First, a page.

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Challenge Stressors Versus Hindrance Stressors, and Resources to Overcome Stressors




Stress is a forceful condition in which an individual is challenged with an opportunity, demand, or resources related to what the individual yearns and for which the outcome is viewed to be both uncertain and important (5).

Beneficial Stress Versus Harmful Stress

Stress is generally discussed in a negative framework. As a matter of fact, it is not automatically bad in and of itself, and it also has a positive value (6). It is favorable when it offers promising advantages.  Contemplate, for example, the outstanding performance of an athlete or stage performer gives in an adverse situation (1) .Such individuals often use stress positively to rise to the occasion and perform at their best (1).  Similarly, many professionals view the pressure of difficult assignments and deadlines as positive challenges that improve the quality of their work and satisfaction that they get from their job (1).

Challenge Stressors Versus Hindrance Stressors

Recently, researchers have argued that challenge stressors – or stressors associated with: (1) time emergency, (2) pressure to complete work, and (3) workload ; function entirely differently from hindrance stressors- or stressors that prevent an individual from achieving his/her goals. Although research is just commencing to accrue, early evidence proposes challenge stressors produce less stress than hindrance stressors (7). There is also evidence that challenge stressors improve job performance in an accommodating work environment (7); whereas hindrance stressors decrease job performance in all work environments (10).

A meta-analysis of responses from more than 35,000 individuals demonstrated that many hindrance stressors were all constantly negatively associated with job performance (7). Examples of hindrance stressors are ((1) & (2)):


  1. Red tape
  2. Office politics
  3. Misunderstanding over job responsibilities
  4. Role ambiguity
  5. Role conflict
  6. Role overload
  7. Job insecurity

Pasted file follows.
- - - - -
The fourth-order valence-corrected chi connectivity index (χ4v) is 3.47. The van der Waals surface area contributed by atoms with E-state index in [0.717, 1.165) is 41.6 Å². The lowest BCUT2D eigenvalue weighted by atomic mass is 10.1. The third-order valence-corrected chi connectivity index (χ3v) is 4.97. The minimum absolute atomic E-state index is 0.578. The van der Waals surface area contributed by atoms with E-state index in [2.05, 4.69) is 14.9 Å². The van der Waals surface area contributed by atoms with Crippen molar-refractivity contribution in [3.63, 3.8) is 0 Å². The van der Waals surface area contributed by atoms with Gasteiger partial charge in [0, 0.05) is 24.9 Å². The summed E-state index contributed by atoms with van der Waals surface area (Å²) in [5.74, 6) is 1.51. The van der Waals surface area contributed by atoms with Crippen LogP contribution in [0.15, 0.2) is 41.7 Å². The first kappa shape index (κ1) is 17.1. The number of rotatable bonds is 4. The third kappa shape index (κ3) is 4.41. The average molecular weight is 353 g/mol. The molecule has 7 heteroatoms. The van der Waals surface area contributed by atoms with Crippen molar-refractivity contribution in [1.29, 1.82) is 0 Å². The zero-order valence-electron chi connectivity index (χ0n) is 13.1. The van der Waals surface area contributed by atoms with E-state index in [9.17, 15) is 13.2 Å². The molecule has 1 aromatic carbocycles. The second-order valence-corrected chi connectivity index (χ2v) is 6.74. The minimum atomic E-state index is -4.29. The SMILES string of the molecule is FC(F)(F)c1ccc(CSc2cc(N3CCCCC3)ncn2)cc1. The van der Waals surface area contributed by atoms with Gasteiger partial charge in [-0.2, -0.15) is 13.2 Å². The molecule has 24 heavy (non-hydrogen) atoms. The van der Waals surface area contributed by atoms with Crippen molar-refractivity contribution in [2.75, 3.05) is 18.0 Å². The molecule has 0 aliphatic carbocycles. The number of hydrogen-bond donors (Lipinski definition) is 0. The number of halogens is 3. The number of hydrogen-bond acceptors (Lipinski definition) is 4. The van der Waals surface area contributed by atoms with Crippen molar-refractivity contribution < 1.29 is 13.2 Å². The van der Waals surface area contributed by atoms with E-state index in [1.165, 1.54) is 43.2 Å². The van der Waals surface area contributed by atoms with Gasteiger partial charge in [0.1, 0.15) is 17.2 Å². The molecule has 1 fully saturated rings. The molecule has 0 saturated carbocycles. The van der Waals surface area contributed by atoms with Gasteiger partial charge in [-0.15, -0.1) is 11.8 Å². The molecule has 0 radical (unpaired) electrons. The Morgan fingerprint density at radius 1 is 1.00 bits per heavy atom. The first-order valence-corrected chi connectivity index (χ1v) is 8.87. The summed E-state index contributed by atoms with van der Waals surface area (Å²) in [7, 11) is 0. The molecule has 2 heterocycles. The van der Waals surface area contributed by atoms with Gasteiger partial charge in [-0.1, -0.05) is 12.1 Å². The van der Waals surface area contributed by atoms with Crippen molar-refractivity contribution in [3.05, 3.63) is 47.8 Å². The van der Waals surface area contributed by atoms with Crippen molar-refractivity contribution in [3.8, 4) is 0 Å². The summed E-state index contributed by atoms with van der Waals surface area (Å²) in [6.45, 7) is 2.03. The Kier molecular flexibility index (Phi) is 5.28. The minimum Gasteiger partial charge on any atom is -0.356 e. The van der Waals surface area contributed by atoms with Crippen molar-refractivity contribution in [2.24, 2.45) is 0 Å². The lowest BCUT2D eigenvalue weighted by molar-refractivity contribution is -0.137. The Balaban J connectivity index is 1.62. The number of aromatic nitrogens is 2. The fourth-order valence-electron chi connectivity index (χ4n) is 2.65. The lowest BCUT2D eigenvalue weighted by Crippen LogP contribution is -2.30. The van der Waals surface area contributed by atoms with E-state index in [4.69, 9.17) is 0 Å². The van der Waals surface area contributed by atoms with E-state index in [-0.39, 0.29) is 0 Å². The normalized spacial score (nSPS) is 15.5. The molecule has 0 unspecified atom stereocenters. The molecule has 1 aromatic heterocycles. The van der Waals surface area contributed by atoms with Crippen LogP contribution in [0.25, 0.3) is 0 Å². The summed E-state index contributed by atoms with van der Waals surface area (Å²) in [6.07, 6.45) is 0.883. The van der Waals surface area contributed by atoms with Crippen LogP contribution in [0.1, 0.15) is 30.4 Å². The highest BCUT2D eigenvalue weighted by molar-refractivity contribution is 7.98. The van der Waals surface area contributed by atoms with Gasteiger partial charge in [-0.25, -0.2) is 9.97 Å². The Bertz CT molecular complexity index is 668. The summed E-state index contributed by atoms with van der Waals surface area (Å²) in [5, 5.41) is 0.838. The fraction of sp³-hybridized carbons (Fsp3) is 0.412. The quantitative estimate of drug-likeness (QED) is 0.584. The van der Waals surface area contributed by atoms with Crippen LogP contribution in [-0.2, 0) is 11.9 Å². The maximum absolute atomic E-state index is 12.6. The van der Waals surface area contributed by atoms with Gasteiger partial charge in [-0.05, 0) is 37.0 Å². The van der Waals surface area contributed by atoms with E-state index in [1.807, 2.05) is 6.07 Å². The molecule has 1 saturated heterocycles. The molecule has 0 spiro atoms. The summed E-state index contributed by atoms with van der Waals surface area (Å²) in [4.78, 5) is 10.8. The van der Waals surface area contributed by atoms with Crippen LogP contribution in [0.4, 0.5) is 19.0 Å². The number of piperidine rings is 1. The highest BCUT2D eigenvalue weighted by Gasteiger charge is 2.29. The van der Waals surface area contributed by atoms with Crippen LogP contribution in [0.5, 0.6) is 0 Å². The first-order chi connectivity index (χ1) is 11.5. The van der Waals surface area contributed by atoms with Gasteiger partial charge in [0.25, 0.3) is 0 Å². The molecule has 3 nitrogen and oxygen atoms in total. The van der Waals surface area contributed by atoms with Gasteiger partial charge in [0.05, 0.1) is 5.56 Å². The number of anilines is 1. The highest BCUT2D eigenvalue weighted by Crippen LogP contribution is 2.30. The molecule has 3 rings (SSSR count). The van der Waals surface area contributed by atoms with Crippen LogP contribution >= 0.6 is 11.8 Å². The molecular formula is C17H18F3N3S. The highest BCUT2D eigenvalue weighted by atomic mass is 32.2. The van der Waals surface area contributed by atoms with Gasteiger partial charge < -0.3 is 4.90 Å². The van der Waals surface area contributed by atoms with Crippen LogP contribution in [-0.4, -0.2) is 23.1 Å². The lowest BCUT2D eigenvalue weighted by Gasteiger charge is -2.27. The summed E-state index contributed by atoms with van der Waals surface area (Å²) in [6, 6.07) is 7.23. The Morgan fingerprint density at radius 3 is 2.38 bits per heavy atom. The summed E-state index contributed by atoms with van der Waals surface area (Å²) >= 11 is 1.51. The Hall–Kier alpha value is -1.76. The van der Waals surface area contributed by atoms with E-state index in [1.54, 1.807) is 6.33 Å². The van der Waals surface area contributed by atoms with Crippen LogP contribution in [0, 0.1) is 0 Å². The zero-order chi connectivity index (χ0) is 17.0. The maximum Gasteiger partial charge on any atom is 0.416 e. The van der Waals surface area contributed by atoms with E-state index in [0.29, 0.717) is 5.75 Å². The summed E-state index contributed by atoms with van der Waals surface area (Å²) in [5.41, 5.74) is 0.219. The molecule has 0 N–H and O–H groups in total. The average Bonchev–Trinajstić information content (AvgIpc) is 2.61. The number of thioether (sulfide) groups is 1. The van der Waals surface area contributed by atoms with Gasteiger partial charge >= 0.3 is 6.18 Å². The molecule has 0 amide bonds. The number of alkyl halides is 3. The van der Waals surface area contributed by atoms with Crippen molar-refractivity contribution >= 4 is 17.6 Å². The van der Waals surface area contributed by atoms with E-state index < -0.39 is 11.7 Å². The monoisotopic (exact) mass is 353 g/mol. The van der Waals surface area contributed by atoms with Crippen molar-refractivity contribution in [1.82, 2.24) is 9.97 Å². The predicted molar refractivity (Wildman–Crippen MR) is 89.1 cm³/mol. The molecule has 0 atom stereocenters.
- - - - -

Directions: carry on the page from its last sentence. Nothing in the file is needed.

8. Environmental uncertainty
  9. Situational constraints
  10. Extreme job demands
  11. Disagreements with teammates
  12. Disagreements with supervisors
  13. Incapable authority to carry out task
  14. Lack of training essential to perform the job
  15. Nonproductive meetings
  16. Time-consuming meetings
  17. Commuting and travelling schedules


Resources to Manage Stressors

Oftentimes, stress is associated with demands and resources. Demands are pressures, uncertainties, obligations, and responsibilities that individuals face in the workplace (1).  Resources are elements within an individual’s command that he/she can use to find solutions to the demands (1). Research suggests sufficient resources help diminish the stressful nature of demands when demands and resources correspond (9). For example, when an individual takes a test at school or undergoes his/her annual performance review at work, he/she feels stress because they confront opportunities and performance pressures (9). A good performance review may give rise to a promotion, greater responsibilities, and a greater salary (9). On the contrary, a poor review may hinder an individual from securing a promotion (9).  An extraordinarily poor review might even cause  the individual to be sacked (9).To the extent that the individual can apply resources to the demands on him/her, such as placing the exam or review in perspective, being prepared, or obtaining social support; he/she will feel less stress (9). If emotional demands are stressing, having emotional resources in the form of social support is remarkably essential (9). In the case that demands are cognitive, as information overload; then job resources such as information or computer support become more significant (9).

Practical Ways to Overcome Stress:

  1. Determine the source of the stress (3).Rather than feeling like you’re unsuccessful every day, pinpoint what you’re actually stressed about (3). Is it a particular undertaking at work, an approaching exam, an argument with your boss (3)? By being precise and identifying the stressors in your life, you’re one step closer to becoming organized and taking action (3).
  2. Recognize what you can control- and work on that (3).While you can’t control what your in-laws mention, what your boss does, or recession and inflation; you can control what you spend your time on, what you spend your time on, how you perform work, and the   and your response (3). For example, if the scope of a work project is causing you stress, discuss it with your supervisor or divide the project into step-wise tasks and deadlines (3). Stress can be immobilizing. Doing what’s within your capabilities enables you to progress and is empowering and galvanizing(3).